Wednesday, 21 July 2021

A New Matrix Mathematics for Deep Learning : Random Matrix Theory of Deep Learning


    Figure: Definition of Randomness
 (Compagner 1991, Delft University)
Development of deep learning systems (DLs)  increased our hopes to develop more autonomous systems. Based on the hierarchal learning of representations, deep learning defies the basic learning theory that beg the question of still rethinking generalisation. Even though DLs lacks severely the ability to reason without causal inference, they can't do that in vanilla form. However despite this limitation, they provide very rich new mathematical concepts as introduced recently. Here, we review couple of these new concepts briefly and draw attention to Random Matrix Theory's relevance in DLs and its applications in Brain networks.  These concepts in isolation are subject of applied mathematics but their interpretation and usage in deep learning architectures are demonstrated recently. In this post we provide a glossary of new concepts, that are not only theoretically interesting, they are directly practical from measuring architecture complexity to equivalance.  

Random matrices can simulate deep learning architectures with spectral ergodicity

Random Matrix Theory (RMT) has origins in foundation of mathematical statistics and mathematical physics pioneered by Wishart Distribution and Dyson Circular Ensembles.  As primary ingredient of a deep learning model as a result are set of weights, or learned parameter set, manifests as matrices and they come from a learning dynamics that are used in so called in inference time. Natural consequence of this, learning these matrices can be simulated via Random matrices of spectral radius close to unity. This provides us the following, ability to make a generic statement about deep learning systems independent of 
  1. Network architecture (topology).
  2. Learning algorithm. 
  3. Data sizes and type.
  4. Training procedure.

Why not Hessian or loss-landscape but Weight matrices? 

There are studies taking Hessian matrix as a major object, i.e., second derivative of parameters as a function of loss of the network and associate this to random matrices. However, this approach would only covers learning algorithm properties rather than architectures inference or learning capacity. For this reason, weight matrices should be taken as a primary object in any studies of random matrix theory in deep learning as they encode depth in deep learning. Similarly, loss-landscape can not capture the capacity of deep learning.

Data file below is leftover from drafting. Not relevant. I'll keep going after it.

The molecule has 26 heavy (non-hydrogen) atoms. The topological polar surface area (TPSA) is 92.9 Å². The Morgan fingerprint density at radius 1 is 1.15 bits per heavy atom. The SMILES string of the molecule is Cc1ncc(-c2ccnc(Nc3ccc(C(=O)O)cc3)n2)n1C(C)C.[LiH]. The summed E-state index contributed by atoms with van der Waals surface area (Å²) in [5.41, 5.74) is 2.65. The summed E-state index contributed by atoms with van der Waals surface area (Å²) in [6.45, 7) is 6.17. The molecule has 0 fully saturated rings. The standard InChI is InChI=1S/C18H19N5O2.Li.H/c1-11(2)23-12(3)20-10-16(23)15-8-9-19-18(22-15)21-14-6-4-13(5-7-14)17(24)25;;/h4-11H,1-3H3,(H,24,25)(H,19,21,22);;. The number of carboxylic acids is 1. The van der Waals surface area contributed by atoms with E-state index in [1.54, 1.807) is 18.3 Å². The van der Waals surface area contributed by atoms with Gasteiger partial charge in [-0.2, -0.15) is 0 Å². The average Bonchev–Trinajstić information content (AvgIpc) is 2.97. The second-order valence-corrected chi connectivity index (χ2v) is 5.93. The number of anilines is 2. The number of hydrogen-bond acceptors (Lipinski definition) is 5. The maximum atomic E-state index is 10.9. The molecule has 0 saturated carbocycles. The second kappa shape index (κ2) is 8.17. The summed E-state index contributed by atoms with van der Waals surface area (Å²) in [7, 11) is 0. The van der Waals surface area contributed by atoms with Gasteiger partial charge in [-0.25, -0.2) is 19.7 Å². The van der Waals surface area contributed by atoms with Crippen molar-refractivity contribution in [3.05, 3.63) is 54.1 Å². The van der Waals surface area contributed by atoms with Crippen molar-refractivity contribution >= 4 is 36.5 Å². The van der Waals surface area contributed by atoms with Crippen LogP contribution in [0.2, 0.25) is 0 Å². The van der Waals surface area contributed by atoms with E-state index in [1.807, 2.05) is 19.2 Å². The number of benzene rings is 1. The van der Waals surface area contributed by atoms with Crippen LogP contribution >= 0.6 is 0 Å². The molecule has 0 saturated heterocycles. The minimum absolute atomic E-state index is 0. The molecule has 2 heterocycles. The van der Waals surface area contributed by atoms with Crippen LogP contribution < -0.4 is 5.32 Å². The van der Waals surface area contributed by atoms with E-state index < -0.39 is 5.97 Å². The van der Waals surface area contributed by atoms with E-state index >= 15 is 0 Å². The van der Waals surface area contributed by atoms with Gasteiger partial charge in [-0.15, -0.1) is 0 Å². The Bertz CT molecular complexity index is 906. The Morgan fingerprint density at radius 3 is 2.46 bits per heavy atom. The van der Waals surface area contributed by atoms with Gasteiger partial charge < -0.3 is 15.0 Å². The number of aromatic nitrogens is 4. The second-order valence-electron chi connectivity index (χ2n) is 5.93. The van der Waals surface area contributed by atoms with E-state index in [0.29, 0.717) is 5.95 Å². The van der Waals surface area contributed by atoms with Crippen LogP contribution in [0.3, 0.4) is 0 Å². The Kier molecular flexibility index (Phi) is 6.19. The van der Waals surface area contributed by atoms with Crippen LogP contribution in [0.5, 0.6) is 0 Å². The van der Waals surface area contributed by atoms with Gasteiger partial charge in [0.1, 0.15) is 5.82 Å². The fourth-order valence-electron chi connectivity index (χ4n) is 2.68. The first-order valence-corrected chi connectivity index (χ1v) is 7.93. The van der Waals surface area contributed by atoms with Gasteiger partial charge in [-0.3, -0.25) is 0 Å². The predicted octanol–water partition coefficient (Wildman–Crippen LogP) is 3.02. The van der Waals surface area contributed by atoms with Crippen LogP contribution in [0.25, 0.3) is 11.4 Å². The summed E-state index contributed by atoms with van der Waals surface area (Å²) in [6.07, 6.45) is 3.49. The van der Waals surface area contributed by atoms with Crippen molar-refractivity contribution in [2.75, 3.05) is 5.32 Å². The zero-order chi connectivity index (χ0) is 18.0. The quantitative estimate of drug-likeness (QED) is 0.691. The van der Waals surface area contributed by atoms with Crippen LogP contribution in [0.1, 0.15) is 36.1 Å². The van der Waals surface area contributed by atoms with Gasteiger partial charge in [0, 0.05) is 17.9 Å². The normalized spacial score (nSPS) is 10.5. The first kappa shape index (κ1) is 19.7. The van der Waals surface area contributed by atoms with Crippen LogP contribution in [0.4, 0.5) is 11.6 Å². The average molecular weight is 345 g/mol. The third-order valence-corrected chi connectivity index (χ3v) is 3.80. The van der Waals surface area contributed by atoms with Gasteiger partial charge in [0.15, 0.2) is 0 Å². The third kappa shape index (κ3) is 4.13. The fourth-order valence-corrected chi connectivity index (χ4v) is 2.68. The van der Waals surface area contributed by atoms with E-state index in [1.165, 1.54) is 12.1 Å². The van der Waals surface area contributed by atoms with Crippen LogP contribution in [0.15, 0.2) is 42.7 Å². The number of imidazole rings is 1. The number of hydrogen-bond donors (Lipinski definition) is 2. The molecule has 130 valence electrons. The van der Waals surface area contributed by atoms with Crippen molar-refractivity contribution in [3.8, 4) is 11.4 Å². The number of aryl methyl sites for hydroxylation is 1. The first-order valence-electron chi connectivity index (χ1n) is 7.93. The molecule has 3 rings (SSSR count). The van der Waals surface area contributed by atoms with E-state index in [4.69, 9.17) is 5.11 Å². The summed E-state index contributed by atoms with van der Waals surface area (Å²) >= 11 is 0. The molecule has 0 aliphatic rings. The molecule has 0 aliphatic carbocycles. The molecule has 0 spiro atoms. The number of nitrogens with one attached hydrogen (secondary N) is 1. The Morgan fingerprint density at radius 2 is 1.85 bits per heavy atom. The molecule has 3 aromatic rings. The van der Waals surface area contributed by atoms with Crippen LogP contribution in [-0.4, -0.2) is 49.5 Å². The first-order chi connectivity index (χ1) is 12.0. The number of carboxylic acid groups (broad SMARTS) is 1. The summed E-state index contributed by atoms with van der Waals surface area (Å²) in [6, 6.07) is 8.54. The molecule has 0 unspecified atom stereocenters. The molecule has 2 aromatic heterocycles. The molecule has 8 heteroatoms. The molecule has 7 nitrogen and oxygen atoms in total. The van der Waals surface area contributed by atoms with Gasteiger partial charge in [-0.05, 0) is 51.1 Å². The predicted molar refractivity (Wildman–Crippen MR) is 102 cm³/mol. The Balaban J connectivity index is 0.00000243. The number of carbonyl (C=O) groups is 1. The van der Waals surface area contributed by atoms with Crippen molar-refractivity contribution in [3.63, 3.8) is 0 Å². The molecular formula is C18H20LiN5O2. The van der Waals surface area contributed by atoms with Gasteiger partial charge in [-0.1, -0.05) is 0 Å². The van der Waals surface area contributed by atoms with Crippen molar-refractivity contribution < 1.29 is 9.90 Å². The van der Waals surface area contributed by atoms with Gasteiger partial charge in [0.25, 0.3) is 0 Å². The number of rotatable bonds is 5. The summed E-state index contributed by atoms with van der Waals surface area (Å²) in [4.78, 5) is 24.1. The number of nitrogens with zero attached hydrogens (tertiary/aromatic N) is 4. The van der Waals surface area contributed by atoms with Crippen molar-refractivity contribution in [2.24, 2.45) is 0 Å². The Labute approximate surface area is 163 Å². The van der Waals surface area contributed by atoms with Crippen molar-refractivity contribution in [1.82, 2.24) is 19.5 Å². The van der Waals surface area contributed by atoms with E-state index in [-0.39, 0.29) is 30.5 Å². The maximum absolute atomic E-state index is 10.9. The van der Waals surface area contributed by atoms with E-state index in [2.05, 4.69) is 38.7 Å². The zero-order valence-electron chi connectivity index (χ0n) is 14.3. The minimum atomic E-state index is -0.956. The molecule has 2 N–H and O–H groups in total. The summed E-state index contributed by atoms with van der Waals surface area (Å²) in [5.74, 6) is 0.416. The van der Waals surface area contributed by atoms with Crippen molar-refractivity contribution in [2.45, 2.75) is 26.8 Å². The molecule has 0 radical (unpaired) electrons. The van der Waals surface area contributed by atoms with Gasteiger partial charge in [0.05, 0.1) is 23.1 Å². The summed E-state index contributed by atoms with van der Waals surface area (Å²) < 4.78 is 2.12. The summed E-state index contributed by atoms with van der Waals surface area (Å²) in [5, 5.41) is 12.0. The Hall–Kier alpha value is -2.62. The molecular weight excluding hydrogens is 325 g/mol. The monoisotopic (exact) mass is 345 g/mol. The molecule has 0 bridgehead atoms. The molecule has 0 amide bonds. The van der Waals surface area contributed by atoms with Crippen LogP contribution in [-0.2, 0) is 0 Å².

Conclusion and outlook

In this short exposition, we tried to stimulate readers interest in exciting set of tools from RMTs for deep learning theory and practice. That is still subject of recent research with direct practical relevance. We provided glossary and reading list as well.  

Further Reading

Papers introducing new mathematical concepts in deep learning are listed here, they come with associated Python codes for reproducing the concepts.

Earlier relevant blog posts 

Citing this post

A New Matrix Mathematics of Deep Learning: Random Matrix Theory of Deep Learning : Mehmet Süzen, 2021

Glossary of New Mathematical Concepts of Deep Learning

Summary of the definition of new mathematical concepts for new matrix mathematics.

Spectral Ergodicity Measure of ergodicity in spectra of a given random matrix ensemble sizes. Given set of matrices of equal size that are coming from the same ensemble, average deviation of spectral densities of individual eigenvalues over ensemble averaged eigenvalue. This mimic standard ergodicity, instead of over states of the observable, it measures ergodicity over eigenvalue densities.  $\Omega_{k}^{N}$, $k$-th eigenvalue and matrix size of $N$.

Spectral Ergodicity Distance A symmetric distance constructed with two Kullback-Leibler distances over two different size matrix ensembles, in two different direction. $D = KL(N_{a}|N_{b})+ KL(N_{b}|N_{a})$

Mixed Random Matrix Ensemble (MME) Set of matrices constructed from a random ensemble but with difference matrix sizes from N to 2, sizes determined randomly with a coefficient of mixture. 

Periodic Spectral Ergodicity (PSE) A measure of Spectral ergodicity for MMEs whereby smaller matrix spectrum placed in periodic boundary conditions, i.e., cyclic list of eigenvalues, simply repeating them up to N eigenvalues. 

Layer Matrices Set of learned weight matrices up to a layer in deep learning architecture. Convolutional layers mapped into a matrix, i.e. stacked up. 

Cascading Periodic Spectral Ergodicity (cPSE) Measuring PSE over feedforward manner in a deep neural network.  Ensemble size is taken up-to that layer matrices. 

Circular Spectral Deviation (CSD) This is a measure of fluctuations in spectral density between two ensembles.

Matrix Ensemble Equivalence If CSDs are vanishing for conjugate MMEs, they are said to be equivalent.

Appendix: Practical Python Example

Complexity measure for deep architectures and random matrix ensembles: cPSE.cpse_measure_vanilla Python package Bristol  (>= v0.2.12) has now a support for computing cPSE from a list of matrices, no need to put things in torch model format by default.

!pip install bristol==0.2.12

An example case:

from bristol import cPSE

import numpy as np


matrices = [np.random.normal(size=(64,64)) for _ in range(10)]

(d_layers, cpse) = cPSE.cpse_measure_vanilla(matrices) 

d_layers is decreasing vector, it will saturate at some point, that point is where adding more

layers won’t improve the performance. This is data, learning or architecture independent measure.

Only a French word can explain the excitement here: Voilà!

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